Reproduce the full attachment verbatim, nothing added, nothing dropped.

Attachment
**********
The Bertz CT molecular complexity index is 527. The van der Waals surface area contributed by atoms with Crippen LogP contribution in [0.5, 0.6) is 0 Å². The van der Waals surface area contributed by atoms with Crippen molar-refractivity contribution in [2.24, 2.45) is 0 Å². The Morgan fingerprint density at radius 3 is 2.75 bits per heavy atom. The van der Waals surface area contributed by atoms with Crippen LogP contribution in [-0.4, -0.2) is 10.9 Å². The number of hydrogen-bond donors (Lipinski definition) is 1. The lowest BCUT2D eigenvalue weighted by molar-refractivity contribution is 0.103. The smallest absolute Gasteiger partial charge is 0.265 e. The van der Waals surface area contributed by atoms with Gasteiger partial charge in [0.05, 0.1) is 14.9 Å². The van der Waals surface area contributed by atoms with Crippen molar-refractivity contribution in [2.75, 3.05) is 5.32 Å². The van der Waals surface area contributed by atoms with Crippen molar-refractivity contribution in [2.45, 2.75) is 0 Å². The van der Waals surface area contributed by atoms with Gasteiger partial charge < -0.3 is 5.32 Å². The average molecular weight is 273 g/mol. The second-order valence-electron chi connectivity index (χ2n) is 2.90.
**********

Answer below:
The Bertz CT molecular complexity index is 527. The van der Waals surface area contributed by atoms with Crippen LogP contribution in [0.5, 0.6) is 0 Å². The van der Waals surface area contributed by atoms with Crippen molar-refractivity contribution in [2.24, 2.45) is 0 Å². The Morgan fingerprint density at radius 3 is 2.75 bits per heavy atom. The van der Waals surface area contributed by atoms with Crippen LogP contribution in [-0.4, -0.2) is 10.9 Å². The number of hydrogen-bond donors (Lipinski definition) is 1. The lowest BCUT2D eigenvalue weighted by molar-refractivity contribution is 0.103. The smallest absolute Gasteiger partial charge is 0.265 e. The van der Waals surface area contributed by atoms with Gasteiger partial charge in [0.05, 0.1) is 14.9 Å². The van der Waals surface area contributed by atoms with Crippen molar-refractivity contribution in [2.75, 3.05) is 5.32 Å². The van der Waals surface area contributed by atoms with Crippen molar-refractivity contribution in [2.45, 2.75) is 0 Å². The van der Waals surface area contributed by atoms with Gasteiger partial charge < -0.3 is 5.32 Å². The average molecular weight is 273 g/mol. The second-order valence-electron chi connectivity index (χ2n) is 2.90.